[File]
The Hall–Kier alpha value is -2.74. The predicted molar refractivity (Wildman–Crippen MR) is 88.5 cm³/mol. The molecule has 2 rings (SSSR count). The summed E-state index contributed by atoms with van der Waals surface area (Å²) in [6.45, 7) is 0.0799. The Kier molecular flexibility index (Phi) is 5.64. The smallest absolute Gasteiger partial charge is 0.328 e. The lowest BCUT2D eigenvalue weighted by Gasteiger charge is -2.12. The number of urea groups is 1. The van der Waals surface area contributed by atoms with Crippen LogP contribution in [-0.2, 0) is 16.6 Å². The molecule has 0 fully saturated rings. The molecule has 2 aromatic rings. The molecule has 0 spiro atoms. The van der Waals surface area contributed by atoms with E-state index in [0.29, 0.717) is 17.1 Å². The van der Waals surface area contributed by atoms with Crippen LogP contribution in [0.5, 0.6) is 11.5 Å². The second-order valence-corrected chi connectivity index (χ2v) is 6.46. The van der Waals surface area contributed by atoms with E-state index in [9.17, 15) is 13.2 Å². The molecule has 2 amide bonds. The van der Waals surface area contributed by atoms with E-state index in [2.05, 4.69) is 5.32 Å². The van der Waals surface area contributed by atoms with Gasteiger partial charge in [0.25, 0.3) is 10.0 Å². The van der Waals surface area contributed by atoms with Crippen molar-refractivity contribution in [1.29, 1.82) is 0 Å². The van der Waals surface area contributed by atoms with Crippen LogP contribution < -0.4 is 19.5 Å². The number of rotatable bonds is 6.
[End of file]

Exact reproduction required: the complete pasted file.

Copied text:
The Hall–Kier alpha value is -2.74. The predicted molar refractivity (Wildman–Crippen MR) is 88.5 cm³/mol. The molecule has 2 rings (SSSR count). The summed E-state index contributed by atoms with van der Waals surface area (Å²) in [6.45, 7) is 0.0799. The Kier molecular flexibility index (Phi) is 5.64. The smallest absolute Gasteiger partial charge is 0.328 e. The lowest BCUT2D eigenvalue weighted by Gasteiger charge is -2.12. The number of urea groups is 1. The van der Waals surface area contributed by atoms with Crippen LogP contribution in [-0.2, 0) is 16.6 Å². The molecule has 0 fully saturated rings. The molecule has 2 aromatic rings. The molecule has 0 spiro atoms. The van der Waals surface area contributed by atoms with E-state index in [0.29, 0.717) is 17.1 Å². The van der Waals surface area contributed by atoms with Crippen LogP contribution in [0.5, 0.6) is 11.5 Å². The second-order valence-corrected chi connectivity index (χ2v) is 6.46. The van der Waals surface area contributed by atoms with E-state index in [9.17, 15) is 13.2 Å². The molecule has 2 amide bonds. The van der Waals surface area contributed by atoms with E-state index in [2.05, 4.69) is 5.32 Å². The van der Waals surface area contributed by atoms with Gasteiger partial charge in [0.25, 0.3) is 10.0 Å². The van der Waals surface area contributed by atoms with Crippen molar-refractivity contribution in [1.29, 1.82) is 0 Å². The van der Waals surface area contributed by atoms with Crippen LogP contribution < -0.4 is 19.5 Å². The number of rotatable bonds is 6.